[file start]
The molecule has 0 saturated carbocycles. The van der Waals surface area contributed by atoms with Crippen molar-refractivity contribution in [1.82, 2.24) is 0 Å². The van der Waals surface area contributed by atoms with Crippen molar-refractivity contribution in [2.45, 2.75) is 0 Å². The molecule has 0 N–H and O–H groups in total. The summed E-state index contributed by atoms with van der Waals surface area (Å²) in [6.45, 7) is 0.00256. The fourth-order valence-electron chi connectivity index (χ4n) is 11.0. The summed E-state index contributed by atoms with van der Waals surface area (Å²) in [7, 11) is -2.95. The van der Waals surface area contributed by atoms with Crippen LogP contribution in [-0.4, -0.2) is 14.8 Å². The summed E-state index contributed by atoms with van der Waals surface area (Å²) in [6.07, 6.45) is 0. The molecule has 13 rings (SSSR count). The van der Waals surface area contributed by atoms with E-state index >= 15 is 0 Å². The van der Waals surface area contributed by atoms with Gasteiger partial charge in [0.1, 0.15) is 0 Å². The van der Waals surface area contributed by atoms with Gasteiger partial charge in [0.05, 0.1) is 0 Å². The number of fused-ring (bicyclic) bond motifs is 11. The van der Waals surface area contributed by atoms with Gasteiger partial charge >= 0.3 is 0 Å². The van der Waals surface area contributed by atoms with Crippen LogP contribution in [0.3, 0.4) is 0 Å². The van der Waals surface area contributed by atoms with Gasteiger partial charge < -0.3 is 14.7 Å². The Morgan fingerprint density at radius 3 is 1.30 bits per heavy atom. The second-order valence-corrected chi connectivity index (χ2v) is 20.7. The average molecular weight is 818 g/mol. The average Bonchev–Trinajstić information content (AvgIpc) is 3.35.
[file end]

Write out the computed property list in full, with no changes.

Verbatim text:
The molecule has 0 saturated carbocycles. The van der Waals surface area contributed by atoms with Crippen molar-refractivity contribution in [1.82, 2.24) is 0 Å². The van der Waals surface area contributed by atoms with Crippen molar-refractivity contribution in [2.45, 2.75) is 0 Å². The molecule has 0 N–H and O–H groups in total. The summed E-state index contributed by atoms with van der Waals surface area (Å²) in [6.45, 7) is 0.00256. The fourth-order valence-electron chi connectivity index (χ4n) is 11.0. The summed E-state index contributed by atoms with van der Waals surface area (Å²) in [7, 11) is -2.95. The van der Waals surface area contributed by atoms with Crippen LogP contribution in [-0.4, -0.2) is 14.8 Å². The summed E-state index contributed by atoms with van der Waals surface area (Å²) in [6.07, 6.45) is 0. The molecule has 13 rings (SSSR count). The van der Waals surface area contributed by atoms with E-state index >= 15 is 0 Å². The van der Waals surface area contributed by atoms with Gasteiger partial charge in [0.1, 0.15) is 0 Å². The van der Waals surface area contributed by atoms with Gasteiger partial charge in [0.05, 0.1) is 0 Å². The number of fused-ring (bicyclic) bond motifs is 11. The van der Waals surface area contributed by atoms with Gasteiger partial charge >= 0.3 is 0 Å². The van der Waals surface area contributed by atoms with Crippen LogP contribution in [0.3, 0.4) is 0 Å². The van der Waals surface area contributed by atoms with Gasteiger partial charge < -0.3 is 14.7 Å². The Morgan fingerprint density at radius 3 is 1.30 bits per heavy atom. The second-order valence-corrected chi connectivity index (χ2v) is 20.7. The average molecular weight is 818 g/mol. The average Bonchev–Trinajstić information content (AvgIpc) is 3.35.